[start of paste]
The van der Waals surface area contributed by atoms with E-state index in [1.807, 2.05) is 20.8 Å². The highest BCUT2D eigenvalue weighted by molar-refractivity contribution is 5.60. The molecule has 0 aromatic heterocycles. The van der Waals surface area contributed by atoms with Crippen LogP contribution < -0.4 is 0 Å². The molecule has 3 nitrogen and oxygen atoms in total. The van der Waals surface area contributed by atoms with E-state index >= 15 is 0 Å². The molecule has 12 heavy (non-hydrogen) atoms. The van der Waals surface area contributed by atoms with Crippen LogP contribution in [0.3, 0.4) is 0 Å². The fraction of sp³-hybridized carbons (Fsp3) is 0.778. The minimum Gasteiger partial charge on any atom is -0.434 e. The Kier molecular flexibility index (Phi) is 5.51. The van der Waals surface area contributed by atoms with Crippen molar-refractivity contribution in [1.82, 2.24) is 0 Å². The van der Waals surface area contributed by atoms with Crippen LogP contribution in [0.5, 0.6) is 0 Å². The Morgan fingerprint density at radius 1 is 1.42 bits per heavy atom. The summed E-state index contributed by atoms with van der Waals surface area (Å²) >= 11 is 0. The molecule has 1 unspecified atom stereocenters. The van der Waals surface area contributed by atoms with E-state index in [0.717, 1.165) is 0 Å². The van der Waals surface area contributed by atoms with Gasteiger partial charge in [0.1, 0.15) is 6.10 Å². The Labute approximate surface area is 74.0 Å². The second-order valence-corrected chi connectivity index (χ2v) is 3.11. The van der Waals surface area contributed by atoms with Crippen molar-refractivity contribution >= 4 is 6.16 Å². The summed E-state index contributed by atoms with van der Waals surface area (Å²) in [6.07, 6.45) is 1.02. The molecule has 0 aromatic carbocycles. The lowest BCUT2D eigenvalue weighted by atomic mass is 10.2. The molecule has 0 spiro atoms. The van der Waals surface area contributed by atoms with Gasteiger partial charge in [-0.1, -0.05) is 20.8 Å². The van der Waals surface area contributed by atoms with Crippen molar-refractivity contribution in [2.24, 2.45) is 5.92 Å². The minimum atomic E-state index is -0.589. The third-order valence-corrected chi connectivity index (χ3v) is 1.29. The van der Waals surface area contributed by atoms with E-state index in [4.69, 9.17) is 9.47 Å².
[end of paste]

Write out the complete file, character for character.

The van der Waals surface area contributed by atoms with E-state index in [1.807, 2.05) is 20.8 Å². The highest BCUT2D eigenvalue weighted by molar-refractivity contribution is 5.60. The molecule has 0 aromatic heterocycles. The van der Waals surface area contributed by atoms with Crippen LogP contribution < -0.4 is 0 Å². The molecule has 3 nitrogen and oxygen atoms in total. The van der Waals surface area contributed by atoms with E-state index >= 15 is 0 Å². The molecule has 12 heavy (non-hydrogen) atoms. The van der Waals surface area contributed by atoms with Crippen LogP contribution in [0.3, 0.4) is 0 Å². The fraction of sp³-hybridized carbons (Fsp3) is 0.778. The minimum Gasteiger partial charge on any atom is -0.434 e. The Kier molecular flexibility index (Phi) is 5.51. The van der Waals surface area contributed by atoms with Crippen molar-refractivity contribution in [1.82, 2.24) is 0 Å². The van der Waals surface area contributed by atoms with Crippen LogP contribution in [0.5, 0.6) is 0 Å². The Morgan fingerprint density at radius 1 is 1.42 bits per heavy atom. The summed E-state index contributed by atoms with van der Waals surface area (Å²) >= 11 is 0. The molecule has 1 unspecified atom stereocenters. The van der Waals surface area contributed by atoms with E-state index in [0.717, 1.165) is 0 Å². The van der Waals surface area contributed by atoms with Gasteiger partial charge in [0.1, 0.15) is 6.10 Å². The Labute approximate surface area is 74.0 Å². The second-order valence-corrected chi connectivity index (χ2v) is 3.11. The van der Waals surface area contributed by atoms with Crippen molar-refractivity contribution >= 4 is 6.16 Å². The summed E-state index contributed by atoms with van der Waals surface area (Å²) in [6.07, 6.45) is 1.02. The molecule has 0 aromatic carbocycles. The lowest BCUT2D eigenvalue weighted by atomic mass is 10.2. The molecule has 0 spiro atoms. The van der Waals surface area contributed by atoms with Gasteiger partial charge in [-0.1, -0.05) is 20.8 Å². The van der Waals surface area contributed by atoms with Crippen molar-refractivity contribution in [2.24, 2.45) is 5.92 Å². The minimum atomic E-state index is -0.589. The third-order valence-corrected chi connectivity index (χ3v) is 1.29. The van der Waals surface area contributed by atoms with E-state index in [4.69, 9.17) is 9.47 Å².